by the vein outside the ear
the cleansing rain of blood
the (non)memory of millennia
heaved in shield-walls
religion written in gangrenous limbs
philosophy beaten on stretched skin
felt with the earnestness of flesh
the thrashed-dance spear-tip
damnation leering from forests that
slaughter allegory
have we fallen so far?
bonds still fold down two fingers
ward off vestiges of sunlight
one set of the philosophy of caves
ethics of embodiment
vicious sincerity of the newly crawled from clay
one tip of contact with essential
and throwing all reserve into the pit
laugh at the memory of forests
bristling with purely more that physical threat
skin and strings race like thoughts
savage intricacy
leaving words abhorred
slashing all complacency to chaos
ordered on the bones of ancient terrors

this is real art
(it makes the ears bleed)


Vulgar Display of Power

a grating thump of strings and then
the blast-beats stop

drink booze
smoke weed
make art
you are still clenched tightly in the jaws of the mad

and in the last seconds everything must unspool like notes abandoning the staff
must ring false among a harmonic hoarde

this is the obscure end to your exuberance
the smiles you
made have betrayed you
your racing frets knew not what they had done
eloi, eloi
my friends, my friends
you keep this love love love
how have you betrayed me

in a land of war and honey
this is where all beauty leads
even if it is soaked in smoke and blasphemies
gunned down because your art held the finger back from the trigger
gunned down because you were the only friend to kill
this is
what has driven ( )
far, far beyond

R.I.P. Darell Abbott 12 / 9 / 04

Sunday, 4 October 2009

Current Projects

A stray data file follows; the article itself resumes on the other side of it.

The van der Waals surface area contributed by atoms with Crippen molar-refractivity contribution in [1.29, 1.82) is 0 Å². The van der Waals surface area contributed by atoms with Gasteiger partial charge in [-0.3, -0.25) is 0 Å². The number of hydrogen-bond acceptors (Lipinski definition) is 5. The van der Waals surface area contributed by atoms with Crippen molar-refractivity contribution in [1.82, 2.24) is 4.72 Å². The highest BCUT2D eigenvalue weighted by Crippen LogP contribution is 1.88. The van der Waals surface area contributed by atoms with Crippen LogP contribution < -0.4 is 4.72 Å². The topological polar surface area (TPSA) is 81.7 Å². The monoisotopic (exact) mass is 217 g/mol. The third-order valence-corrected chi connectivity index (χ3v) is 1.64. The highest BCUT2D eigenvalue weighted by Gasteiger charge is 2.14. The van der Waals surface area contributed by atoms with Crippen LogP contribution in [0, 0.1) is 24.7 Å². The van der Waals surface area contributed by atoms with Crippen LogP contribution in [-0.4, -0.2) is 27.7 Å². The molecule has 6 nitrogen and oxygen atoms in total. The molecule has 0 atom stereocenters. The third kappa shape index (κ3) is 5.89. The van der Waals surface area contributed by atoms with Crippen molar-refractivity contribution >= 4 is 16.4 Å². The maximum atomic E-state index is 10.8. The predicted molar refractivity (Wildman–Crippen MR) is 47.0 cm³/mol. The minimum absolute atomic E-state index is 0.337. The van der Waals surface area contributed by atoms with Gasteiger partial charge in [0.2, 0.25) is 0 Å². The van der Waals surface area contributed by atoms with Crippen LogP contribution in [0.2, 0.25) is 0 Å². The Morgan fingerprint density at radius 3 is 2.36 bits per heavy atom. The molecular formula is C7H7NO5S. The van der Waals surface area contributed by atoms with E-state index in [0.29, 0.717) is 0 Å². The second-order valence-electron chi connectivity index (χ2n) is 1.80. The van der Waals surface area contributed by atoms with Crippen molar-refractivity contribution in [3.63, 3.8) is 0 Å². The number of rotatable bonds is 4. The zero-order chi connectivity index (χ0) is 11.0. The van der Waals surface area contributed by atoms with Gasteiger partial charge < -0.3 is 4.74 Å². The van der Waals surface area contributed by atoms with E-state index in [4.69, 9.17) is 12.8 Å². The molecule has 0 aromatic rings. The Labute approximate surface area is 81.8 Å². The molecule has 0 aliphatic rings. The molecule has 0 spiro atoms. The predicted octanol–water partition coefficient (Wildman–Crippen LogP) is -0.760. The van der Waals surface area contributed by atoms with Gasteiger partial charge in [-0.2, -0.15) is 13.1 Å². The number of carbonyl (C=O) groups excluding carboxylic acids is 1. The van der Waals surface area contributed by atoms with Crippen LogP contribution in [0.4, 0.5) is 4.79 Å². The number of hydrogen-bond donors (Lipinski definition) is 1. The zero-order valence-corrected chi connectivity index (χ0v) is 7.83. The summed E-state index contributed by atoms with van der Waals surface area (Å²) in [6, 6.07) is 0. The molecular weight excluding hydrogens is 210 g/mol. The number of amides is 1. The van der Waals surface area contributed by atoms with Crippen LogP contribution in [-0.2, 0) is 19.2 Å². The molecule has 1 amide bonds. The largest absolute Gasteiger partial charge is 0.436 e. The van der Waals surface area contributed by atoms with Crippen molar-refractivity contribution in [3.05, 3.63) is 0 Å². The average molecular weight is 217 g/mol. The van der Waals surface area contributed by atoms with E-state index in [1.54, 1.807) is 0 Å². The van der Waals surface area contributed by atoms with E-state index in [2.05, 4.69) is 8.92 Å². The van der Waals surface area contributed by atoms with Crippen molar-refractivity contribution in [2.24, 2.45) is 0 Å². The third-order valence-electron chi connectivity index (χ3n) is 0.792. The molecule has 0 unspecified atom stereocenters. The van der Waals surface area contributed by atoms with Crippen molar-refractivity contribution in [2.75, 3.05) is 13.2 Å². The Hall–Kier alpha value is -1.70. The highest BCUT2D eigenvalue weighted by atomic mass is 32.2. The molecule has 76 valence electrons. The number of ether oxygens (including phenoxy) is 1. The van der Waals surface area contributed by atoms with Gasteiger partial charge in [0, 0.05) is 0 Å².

This blog thing is slow-going. An indication of what I am doing whilst not updating this:

Current Projects:
  • An essay on JM Bennett's work in relation to Surrealist automatism on one hand and the Symbolist sonnet on the other, hopefully for an anthology dedicated to Bennett put together by Pudding House Press and aimed at a relatively mainstream poetic audience. If it's judged to be too, er, high-falutin' for that audience (I'm trying but I don't have much experience with mainstream writers) it'll find a home someplace else.
  • My first drawing in some six years, an illustration of a gnostic creation schema that I've been developing, mainly under the influence of my half-arsed understanding of Valentinian Gnosticism. The piece, in two plates each containing a number of sequential stages of the story, is keyed to the interpretation that my brother Chris Lennard is developing for his performance of Emmanuel Sojourne's Concerto for Marimba and Strings; if I complete them time, they will serve as energeia or memory-tools in his development of the performance. I may at some point do a third plate to complete the cycle.
  • Synapse 4. Yes, it is coming, despite constant financial and temporal roadblocks. The journal is 90% edited and the cover is half-completed, but after this there's the fairly laborious process of producing the master copy itself. Present estimate for starting to produce it is end of October. Beginning with Synapse 5 I'll be introducing changes to the process that will allow Synapse to start appearing more regularly and often.
  • mOnocle-lash Website. This will be officially put into action around the same time that Synapse 4 is released, heralding the new publishing season after a long hiatus. Around the same time we'll also see some new releases of varying sizes by Megan Blafas, David Beris Edwards, Warren Fry, myself, and possibly more.

These will be occupying most of my time through October, after which a number of other projects currently on deck will begin moving. These include a collaborative book with Imogene Engine, a novella with Alan Reed, an anthology of essays and interviews regarding the creation and stewardship of non-commercial intellectual communities, and the launching of a long-term project into translating and contextualizing the work of the nearly-forgotten French avant-garde Bouzingo group. Among other things.

More posts presently.

Tuesday, 11 August 2009

Galatea: 1st Fragment

The first part of the first aborted piece, which I'll post in serial. Galatea was a projected 'simultaneous novel' organized around the myth of Pygmalion and Galatea (the latter being the name of the statue that Pygmalion created and with whom he then fell in love, and who was then granted life by Aphrodite.) It was undertaken in the Spring of A.Da. 89 (2005) under the spell of Lautréamont, into whose work I was then being initiated (rather obviously). The writing trailed off around the time that I returned from the UK in Winter, A.Da. 90 (2006).